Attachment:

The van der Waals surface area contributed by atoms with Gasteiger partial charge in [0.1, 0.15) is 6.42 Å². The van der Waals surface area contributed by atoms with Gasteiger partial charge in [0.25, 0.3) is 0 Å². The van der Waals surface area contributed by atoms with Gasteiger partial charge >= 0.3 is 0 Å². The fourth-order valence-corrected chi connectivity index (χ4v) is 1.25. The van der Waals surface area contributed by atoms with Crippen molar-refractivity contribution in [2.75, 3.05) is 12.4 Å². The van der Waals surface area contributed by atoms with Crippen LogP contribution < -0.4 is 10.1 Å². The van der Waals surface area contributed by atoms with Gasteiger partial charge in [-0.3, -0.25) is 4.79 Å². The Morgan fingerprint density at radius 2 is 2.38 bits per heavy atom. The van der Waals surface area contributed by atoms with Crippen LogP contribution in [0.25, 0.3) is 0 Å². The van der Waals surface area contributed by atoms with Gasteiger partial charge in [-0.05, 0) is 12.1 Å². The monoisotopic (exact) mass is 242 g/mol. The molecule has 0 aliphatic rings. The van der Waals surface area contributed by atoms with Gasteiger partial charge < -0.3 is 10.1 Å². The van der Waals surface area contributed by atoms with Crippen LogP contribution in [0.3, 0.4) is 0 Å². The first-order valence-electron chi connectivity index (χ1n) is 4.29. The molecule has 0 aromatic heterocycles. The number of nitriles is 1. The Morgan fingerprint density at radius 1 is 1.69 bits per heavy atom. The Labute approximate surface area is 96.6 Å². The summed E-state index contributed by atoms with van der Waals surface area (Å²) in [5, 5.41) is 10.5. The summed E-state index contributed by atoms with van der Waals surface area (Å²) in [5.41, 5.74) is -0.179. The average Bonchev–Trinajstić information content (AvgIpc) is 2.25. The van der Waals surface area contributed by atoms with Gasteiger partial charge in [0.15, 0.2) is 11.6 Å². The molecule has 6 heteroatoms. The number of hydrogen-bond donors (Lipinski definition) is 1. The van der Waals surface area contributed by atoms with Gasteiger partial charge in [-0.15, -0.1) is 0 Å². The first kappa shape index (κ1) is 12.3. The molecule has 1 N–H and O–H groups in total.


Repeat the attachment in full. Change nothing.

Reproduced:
The van der Waals surface area contributed by atoms with Gasteiger partial charge in [0.1, 0.15) is 6.42 Å². The van der Waals surface area contributed by atoms with Gasteiger partial charge in [0.25, 0.3) is 0 Å². The van der Waals surface area contributed by atoms with Gasteiger partial charge >= 0.3 is 0 Å². The fourth-order valence-corrected chi connectivity index (χ4v) is 1.25. The van der Waals surface area contributed by atoms with Crippen molar-refractivity contribution in [2.75, 3.05) is 12.4 Å². The van der Waals surface area contributed by atoms with Crippen LogP contribution < -0.4 is 10.1 Å². The van der Waals surface area contributed by atoms with Gasteiger partial charge in [-0.3, -0.25) is 4.79 Å². The Morgan fingerprint density at radius 2 is 2.38 bits per heavy atom. The van der Waals surface area contributed by atoms with Crippen LogP contribution in [0.25, 0.3) is 0 Å². The van der Waals surface area contributed by atoms with Gasteiger partial charge in [-0.05, 0) is 12.1 Å². The monoisotopic (exact) mass is 242 g/mol. The molecule has 0 aliphatic rings. The van der Waals surface area contributed by atoms with Gasteiger partial charge < -0.3 is 10.1 Å². The van der Waals surface area contributed by atoms with Crippen LogP contribution in [0.3, 0.4) is 0 Å². The first-order valence-electron chi connectivity index (χ1n) is 4.29. The molecule has 0 aromatic heterocycles. The number of nitriles is 1. The Morgan fingerprint density at radius 1 is 1.69 bits per heavy atom. The Labute approximate surface area is 96.6 Å². The summed E-state index contributed by atoms with van der Waals surface area (Å²) in [5, 5.41) is 10.5. The summed E-state index contributed by atoms with van der Waals surface area (Å²) in [5.41, 5.74) is -0.179. The average Bonchev–Trinajstić information content (AvgIpc) is 2.25. The van der Waals surface area contributed by atoms with Gasteiger partial charge in [0.15, 0.2) is 11.6 Å². The molecule has 6 heteroatoms. The number of hydrogen-bond donors (Lipinski definition) is 1. The van der Waals surface area contributed by atoms with Gasteiger partial charge in [-0.15, -0.1) is 0 Å². The first kappa shape index (κ1) is 12.3. The molecule has 1 N–H and O–H groups in total.